The third part of the Mediapart story alleges that Dassault and Thales, an important partner in manufacture of the Rafale, paid several millions of euros between 2004 and 2013, and other payments afterwards, to one Sushen Gupta, apparently a well-known figure in the arms market, who is currently under arrest but out on bail for his alleged role in kickbacks involved in the Agusta Westland helicopter deal.
Mediapart, citing documents it claims to possess belonging to Sushen Gupta himself, to the Enforcement Directorate and to different departments of the Government, claims that these funds were routed through various shell companies and off-shore accounts. Very similar routings, with inflated invoices for software services, were apparently involved in the Agusta Westland deal as well. In exchange, Mediapart states, Gupta provided vital information and internal government documents to assist Dassault through the long negotiations for the Medium Multi-role Combat Aircraft (MMRCA) contract. All these allegations have been denied by Gupta.
In particular, according to Mediapart, Gupta provided Dassault internal defence ministry documents on pricing, minutes of the Indian Negotiating Team (INT), methodology to arrive at a price, arguments prepared to present to the French side, and full details of the counter-offer made by rival Eurofighter.
Mediapart states that Gupta had suggested to Dassault a total price of EUR 7.87 billion, which was the exact amount offered by the French team and, despite objections within the INT, was the final price agreed between India and France.
Silence all around
Spokespersons and supporters of the ruling dispensation in India have attacked all calls for an investigations, arguing that both the CAG and the Supreme Court have given a “clean chit” to the Rafale deal. The outcome may well have been that no adverse findings were finally made by either CAG or SC. But there was plenty in both to suggest that everything was not hunky-dory.
As discussed at the time in these columns, the CAG report is replete with findings of irregularities, of Eurofighter having first been adjudged L1 (lowest bidder), of goalposts being shifted and apples being compared with oranges, of dodgy price negotiations, and heavily redacted price details, with a conclusion that the Rafale was finally bought, not at a huge discount, as averred by government, but at a small fraction less than the initially offered price.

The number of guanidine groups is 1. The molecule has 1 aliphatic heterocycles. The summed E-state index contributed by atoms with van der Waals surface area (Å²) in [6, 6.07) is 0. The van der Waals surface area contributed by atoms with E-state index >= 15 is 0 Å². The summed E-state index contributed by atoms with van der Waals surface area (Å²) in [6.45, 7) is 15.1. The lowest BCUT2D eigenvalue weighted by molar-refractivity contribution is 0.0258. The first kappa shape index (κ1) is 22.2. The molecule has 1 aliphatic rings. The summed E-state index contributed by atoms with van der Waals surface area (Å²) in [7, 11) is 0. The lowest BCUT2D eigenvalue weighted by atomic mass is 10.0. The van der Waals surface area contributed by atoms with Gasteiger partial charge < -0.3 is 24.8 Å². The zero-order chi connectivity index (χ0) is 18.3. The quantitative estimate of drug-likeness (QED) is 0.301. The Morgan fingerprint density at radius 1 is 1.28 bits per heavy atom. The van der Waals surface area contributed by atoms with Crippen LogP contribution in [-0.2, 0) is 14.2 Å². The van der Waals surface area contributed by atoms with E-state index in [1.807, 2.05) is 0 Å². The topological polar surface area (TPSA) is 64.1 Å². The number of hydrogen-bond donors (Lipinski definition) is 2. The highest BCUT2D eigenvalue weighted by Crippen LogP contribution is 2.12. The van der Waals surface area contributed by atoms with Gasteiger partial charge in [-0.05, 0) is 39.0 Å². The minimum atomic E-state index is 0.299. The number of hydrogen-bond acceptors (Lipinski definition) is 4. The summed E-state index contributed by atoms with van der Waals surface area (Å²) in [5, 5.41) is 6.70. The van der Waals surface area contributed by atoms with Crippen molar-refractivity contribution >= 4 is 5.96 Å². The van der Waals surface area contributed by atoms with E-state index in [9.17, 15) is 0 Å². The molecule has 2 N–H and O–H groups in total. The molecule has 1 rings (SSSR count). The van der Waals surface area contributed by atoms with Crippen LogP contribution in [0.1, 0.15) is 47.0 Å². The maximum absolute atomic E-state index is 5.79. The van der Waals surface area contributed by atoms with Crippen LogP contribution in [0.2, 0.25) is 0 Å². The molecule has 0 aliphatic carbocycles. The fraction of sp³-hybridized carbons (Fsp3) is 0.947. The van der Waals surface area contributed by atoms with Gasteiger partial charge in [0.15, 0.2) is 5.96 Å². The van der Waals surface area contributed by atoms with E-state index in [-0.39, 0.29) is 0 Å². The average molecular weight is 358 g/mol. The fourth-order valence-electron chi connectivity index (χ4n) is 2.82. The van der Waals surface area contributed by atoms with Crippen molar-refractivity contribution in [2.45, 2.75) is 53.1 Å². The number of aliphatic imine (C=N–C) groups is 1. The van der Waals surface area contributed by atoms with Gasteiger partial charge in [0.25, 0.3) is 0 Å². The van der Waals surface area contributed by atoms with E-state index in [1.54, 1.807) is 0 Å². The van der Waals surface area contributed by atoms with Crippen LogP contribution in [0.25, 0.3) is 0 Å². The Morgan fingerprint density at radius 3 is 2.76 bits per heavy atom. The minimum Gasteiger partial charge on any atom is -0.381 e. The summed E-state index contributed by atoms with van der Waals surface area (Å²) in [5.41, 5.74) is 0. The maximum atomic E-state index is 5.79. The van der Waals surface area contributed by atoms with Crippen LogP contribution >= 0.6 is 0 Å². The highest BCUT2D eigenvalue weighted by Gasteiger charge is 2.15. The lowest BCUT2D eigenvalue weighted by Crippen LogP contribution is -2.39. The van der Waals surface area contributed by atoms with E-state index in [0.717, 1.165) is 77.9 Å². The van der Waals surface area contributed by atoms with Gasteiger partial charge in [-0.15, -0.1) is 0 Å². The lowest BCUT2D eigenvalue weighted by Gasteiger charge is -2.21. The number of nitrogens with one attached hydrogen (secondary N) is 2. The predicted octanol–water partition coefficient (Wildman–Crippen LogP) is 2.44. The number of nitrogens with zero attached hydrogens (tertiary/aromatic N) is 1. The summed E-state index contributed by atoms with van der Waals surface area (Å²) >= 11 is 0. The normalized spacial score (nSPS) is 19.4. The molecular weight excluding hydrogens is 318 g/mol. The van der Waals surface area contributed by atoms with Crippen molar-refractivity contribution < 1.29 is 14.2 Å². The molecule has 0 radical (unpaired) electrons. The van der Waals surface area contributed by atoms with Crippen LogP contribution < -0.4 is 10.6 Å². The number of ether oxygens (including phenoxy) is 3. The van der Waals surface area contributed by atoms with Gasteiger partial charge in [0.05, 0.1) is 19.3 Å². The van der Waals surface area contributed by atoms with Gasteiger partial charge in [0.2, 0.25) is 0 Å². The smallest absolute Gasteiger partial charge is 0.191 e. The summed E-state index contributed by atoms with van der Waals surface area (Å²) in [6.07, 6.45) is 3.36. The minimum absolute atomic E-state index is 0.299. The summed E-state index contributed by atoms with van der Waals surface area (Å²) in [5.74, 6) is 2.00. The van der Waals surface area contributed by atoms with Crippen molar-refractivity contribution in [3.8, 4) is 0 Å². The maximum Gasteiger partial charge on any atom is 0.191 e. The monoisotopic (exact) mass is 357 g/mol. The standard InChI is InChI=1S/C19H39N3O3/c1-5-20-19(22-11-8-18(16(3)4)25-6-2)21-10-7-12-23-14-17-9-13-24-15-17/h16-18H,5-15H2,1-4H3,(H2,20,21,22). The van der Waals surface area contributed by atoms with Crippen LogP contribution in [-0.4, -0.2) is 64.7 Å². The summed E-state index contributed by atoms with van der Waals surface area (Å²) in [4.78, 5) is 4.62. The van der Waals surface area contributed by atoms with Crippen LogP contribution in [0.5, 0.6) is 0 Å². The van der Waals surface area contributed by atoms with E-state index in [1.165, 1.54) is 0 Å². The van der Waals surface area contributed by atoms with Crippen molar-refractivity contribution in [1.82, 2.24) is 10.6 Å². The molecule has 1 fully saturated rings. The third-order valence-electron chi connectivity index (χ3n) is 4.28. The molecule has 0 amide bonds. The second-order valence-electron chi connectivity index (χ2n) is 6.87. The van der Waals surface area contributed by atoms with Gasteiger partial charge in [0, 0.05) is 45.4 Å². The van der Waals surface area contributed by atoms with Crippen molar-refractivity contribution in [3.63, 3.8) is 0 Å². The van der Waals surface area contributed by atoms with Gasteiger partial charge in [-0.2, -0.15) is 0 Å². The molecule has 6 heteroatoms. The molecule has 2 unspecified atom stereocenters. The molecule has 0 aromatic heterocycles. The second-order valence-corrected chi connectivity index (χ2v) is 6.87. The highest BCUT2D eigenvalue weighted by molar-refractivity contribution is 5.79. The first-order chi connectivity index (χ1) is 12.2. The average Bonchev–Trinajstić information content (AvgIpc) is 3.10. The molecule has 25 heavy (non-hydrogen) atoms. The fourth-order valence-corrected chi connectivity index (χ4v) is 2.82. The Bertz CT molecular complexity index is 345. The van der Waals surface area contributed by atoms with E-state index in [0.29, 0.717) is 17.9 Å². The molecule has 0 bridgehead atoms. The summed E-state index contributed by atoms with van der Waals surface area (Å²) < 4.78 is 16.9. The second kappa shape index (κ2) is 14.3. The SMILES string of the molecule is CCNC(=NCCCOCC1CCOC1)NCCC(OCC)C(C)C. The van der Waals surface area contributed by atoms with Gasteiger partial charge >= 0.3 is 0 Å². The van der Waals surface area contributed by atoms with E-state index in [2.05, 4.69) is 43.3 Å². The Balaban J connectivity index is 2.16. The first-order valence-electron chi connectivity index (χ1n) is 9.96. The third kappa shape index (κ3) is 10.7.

On its part, the SC based its decision on selective information, declined to examine technical or pricing aspects, accepted the government’s assertion that procedures were followed despite ample evidence to the contrary, and based itself on a government note handed to the Court in a “sealed cover” and not disclosed to the petitioners. This is hardly a clean chit!
As repeated in the Mediapart story, an anti-corruption clause which is part of the approved Defence Procurement Procedure was removed in the inter-government agreement, despite vigorous protestations by the INT several times over, protecting both governments from disclosure.
Dassault has issued a carefully worded statement that “numerous controls are carried out by official organizations,” but not mentioning that AFA itself declined to pursue the matter “in the national interest,” and that “no violations were reported in the frame of the contract.” So, if anything happened outside the “frame of the contract,” that is nobody’s business?
Mediapart has claimed that voluminous details are available with both the Indian and French governments, but both sides have decided to bury the issue. The silence of both governments, and regulatory agencies, is telling indeed. A famous Sherlock Holmes story, even cited in court judgments, revolves around a pet dog that did not bark. The fictional detective concludes that someone familiar, like the master of the house, must have been involved.